History SomethingCompletelyDifferent / Music

13th Jan '18 4:01:05 PM nombretomado
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* '''KennyRogers''', who much like Dolly (perhaps her most famous duet partner other than Porter Wagoner), began with his First Edition mates in psychedelic rock, with the hit "Just Dropped In To See What Condition My Condition Was In." By 1968 and wanting to diversify in case psychedelia wore out, the First Edition did something completely different: folk country, exemplified through "Ruby (Don't Take Your Love to Town)," signaling the style that Rogers (both groupwise and solo) would continue with for the rest of his career: country, country-folk and country rock. As a soloist, Rogers often went into adult contemporary, and by doing SomethingCompletelyDifferent he had some of his biggest hits, including "She Believes In Me," "Lady" and "I Don't Need You."
* '''Creator/{{Madonna}}''': She's since switched between uptempo dance and ballads, but at the time she released "Crazy For You" in early 1985, it was Something Completely Different as she had yet to release a ballad as a single. So different was the song from the movie ''Vision Quest'' that many trade magazines, from ''Variety'' to ''Billboard'' were quick to write articles hailing Madonna's new single and diversity.

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* '''KennyRogers''', '''Music/KennyRogers''', who much like Dolly (perhaps her most famous duet partner other than Porter Wagoner), began with his First Edition mates in psychedelic rock, with the hit "Just Dropped In To See What Condition My Condition Was In." By 1968 and wanting to diversify in case psychedelia wore out, the First Edition did something completely different: folk country, exemplified through "Ruby (Don't Take Your Love to Town)," signaling the style that Rogers (both groupwise and solo) would continue with for the rest of his career: country, country-folk and country rock. As a soloist, Rogers often went into adult contemporary, and by doing SomethingCompletelyDifferent he had some of his biggest hits, including "She Believes In Me," "Lady" and "I Don't Need You."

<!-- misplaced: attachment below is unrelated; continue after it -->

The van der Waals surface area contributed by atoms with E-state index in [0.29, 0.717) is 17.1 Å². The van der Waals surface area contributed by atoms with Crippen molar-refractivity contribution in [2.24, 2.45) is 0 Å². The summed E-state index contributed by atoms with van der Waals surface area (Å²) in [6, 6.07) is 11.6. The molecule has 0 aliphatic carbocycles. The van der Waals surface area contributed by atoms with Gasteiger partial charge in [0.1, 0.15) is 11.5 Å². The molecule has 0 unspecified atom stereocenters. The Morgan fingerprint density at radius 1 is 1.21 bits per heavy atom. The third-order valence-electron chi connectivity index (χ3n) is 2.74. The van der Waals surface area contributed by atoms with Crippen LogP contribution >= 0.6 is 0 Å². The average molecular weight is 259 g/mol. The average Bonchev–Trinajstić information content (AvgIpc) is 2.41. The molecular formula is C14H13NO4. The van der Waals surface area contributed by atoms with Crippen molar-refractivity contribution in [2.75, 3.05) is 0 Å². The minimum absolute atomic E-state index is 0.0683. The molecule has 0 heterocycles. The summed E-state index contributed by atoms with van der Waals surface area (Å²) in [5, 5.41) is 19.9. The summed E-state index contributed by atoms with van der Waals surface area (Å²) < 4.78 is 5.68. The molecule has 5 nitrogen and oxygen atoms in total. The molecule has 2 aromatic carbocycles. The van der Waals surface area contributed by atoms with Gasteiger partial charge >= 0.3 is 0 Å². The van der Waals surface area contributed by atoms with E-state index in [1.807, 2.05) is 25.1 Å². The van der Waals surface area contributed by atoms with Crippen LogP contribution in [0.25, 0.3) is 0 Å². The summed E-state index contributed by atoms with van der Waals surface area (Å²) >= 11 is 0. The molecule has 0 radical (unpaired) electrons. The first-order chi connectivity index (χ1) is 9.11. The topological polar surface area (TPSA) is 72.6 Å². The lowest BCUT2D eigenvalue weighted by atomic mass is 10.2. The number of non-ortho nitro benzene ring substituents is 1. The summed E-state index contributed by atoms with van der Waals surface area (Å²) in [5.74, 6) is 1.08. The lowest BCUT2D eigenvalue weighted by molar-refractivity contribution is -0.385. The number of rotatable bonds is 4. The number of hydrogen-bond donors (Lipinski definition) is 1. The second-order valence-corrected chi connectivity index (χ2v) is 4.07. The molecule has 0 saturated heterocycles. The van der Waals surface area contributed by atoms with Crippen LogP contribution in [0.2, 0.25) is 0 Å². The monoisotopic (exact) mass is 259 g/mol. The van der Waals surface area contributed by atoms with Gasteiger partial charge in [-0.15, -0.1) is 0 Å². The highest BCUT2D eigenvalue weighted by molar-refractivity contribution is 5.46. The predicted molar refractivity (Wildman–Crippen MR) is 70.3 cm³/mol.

* '''Creator/{{Madonna}}''': '''Music/{{Madonna}}''': She's since switched between uptempo dance and ballads, but at the time she released "Crazy For You" in early 1985, it was Something Completely Different as she had yet to release a ballad as a single. So different was the song from the movie ''Vision Quest'' that many trade magazines, from ''Variety'' to ''Billboard'' were quick to write articles hailing Madonna's new single and diversity.
10th Jan '18 10:11:26 PM Lullaby22
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* Anyone listening to Music/BridgitMendler's ''Hello My Name Is'' might be forgiven for thinking they'd strayed into a completely different album when they hit the last track, "Hold On For Dear Love": Every song before it (even [[BreakupSong "5:15"]]) had a catchy pop sound to it. "Hold On For Dear Love" is a slow, somber piano piece.